The Hilton Case Changes the Legal Landscape

A federal judge in the Central District of California recently revisited the applicability of Section 632.7 to call participants in Young v. Hilton Worldwide, Inc., 2014 WL 3434117 (C.D. Cal. July 11, 2014). The plaintiff in the case, Rick Young, brought a putative class action suit against Hilton Worldwide, Inc. and Hilton Reservations Worldwide, Inc. (collectively “Hilton”) under California’s invasion of privacy statute for the alleged recording of his calls to Hilton’s customer service representative. Young asserted claims under Sections 632 and 632.7 of the statute. In 2012, Hilton moved to dismiss the complaint. Young v. Hilton Worldwide, Inc., 2012 WL 5503866 (C.D. Cal. June 18, 2012).  The district court granted Hilton’s motion on the basis that Young failed to establish that the calls to Hilton were “confidential.”  Id. at *1.

Young appealed. On appeal, the Ninth Circuit determined that the district court failed to distinguish between Young’s Section 632 and 632.7 claims. Young v. Hilton Worldwide, Inc., 2014 WL 1087777, at *1 (9th Cir. Mar. 20, 2014). The Ninth Circuit noted that the dismissal order focused exclusively on whether the calls at issue were confidential. Because Section 632.7 does not include a confidentiality requirement, the Ninth Circuit reversed the district court’s decision and remanded the case to the district court for further proceedings.  Id.

Hilton filed a motion for judgment on the pleadings after remand from the Ninth Circuit.  Young, 2014 WL 3434117. In considering the motion, the district court determined that only Young’s Section 632.7 claim survived the appeal. Departing from prior cases, the court held that Section 632.7 restricts “third-party interception of cellular and cordless telephonic radio transmissions.”  Id. at *1 (emphasis in original). According to the court, the statutory scheme makes it clear that the section refers “to the actual interception or reception of these radio signals by third parties and do[es] not restrict the parties to a call from recording those calls.” Notably, the court determined that even if the provision applied to call participants, it would not reach Hilton’s activity because “the legislature did not limit the service observing monitoring of calls that [was] alleged in [the] case.”  Accordingly, the court granted Hilton’s motion and dismissed Young’s complaint with prejudice.  Id. at *1-2.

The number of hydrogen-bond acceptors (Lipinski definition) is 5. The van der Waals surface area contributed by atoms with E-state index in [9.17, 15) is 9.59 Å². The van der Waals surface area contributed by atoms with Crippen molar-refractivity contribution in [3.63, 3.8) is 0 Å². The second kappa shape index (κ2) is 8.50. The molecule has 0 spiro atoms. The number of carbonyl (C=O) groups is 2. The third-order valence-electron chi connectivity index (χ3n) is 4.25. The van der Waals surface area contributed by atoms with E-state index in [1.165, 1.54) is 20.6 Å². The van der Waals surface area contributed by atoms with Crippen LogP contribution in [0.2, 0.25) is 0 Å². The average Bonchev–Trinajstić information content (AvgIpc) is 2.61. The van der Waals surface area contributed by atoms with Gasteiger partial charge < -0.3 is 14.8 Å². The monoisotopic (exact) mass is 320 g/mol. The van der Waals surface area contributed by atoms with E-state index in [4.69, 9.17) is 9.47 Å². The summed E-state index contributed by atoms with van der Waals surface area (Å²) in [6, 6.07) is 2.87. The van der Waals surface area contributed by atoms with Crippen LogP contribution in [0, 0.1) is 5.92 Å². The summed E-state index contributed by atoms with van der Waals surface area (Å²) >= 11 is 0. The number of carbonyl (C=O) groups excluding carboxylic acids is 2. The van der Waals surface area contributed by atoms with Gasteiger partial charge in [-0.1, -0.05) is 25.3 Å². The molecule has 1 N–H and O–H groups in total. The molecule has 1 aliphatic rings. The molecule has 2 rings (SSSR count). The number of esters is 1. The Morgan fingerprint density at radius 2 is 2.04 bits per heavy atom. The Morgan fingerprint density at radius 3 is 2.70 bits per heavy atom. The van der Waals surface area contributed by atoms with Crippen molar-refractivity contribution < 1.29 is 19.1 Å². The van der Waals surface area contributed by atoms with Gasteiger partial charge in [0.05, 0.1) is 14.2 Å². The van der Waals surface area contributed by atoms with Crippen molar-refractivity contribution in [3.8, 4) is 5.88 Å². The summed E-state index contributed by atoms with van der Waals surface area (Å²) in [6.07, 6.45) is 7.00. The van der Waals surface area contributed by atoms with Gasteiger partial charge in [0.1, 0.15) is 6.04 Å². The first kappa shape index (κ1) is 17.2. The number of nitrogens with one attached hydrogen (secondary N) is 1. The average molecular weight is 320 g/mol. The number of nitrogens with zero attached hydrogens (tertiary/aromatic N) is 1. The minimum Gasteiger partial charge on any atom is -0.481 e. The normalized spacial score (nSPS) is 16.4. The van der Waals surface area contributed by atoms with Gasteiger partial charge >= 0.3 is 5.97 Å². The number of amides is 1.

The Hilton decision marks a significant victory for the collection industry. The ruling provides agencies, creditors, and other companies in the collection industry with a valuable tool for combatting high-cost litigation under California’s unforgiving invasion of privacy statute. Hopefully, other courts will continue to swing the pendulum in the other direction by adopting Hilton’s sound reasoning in future cases.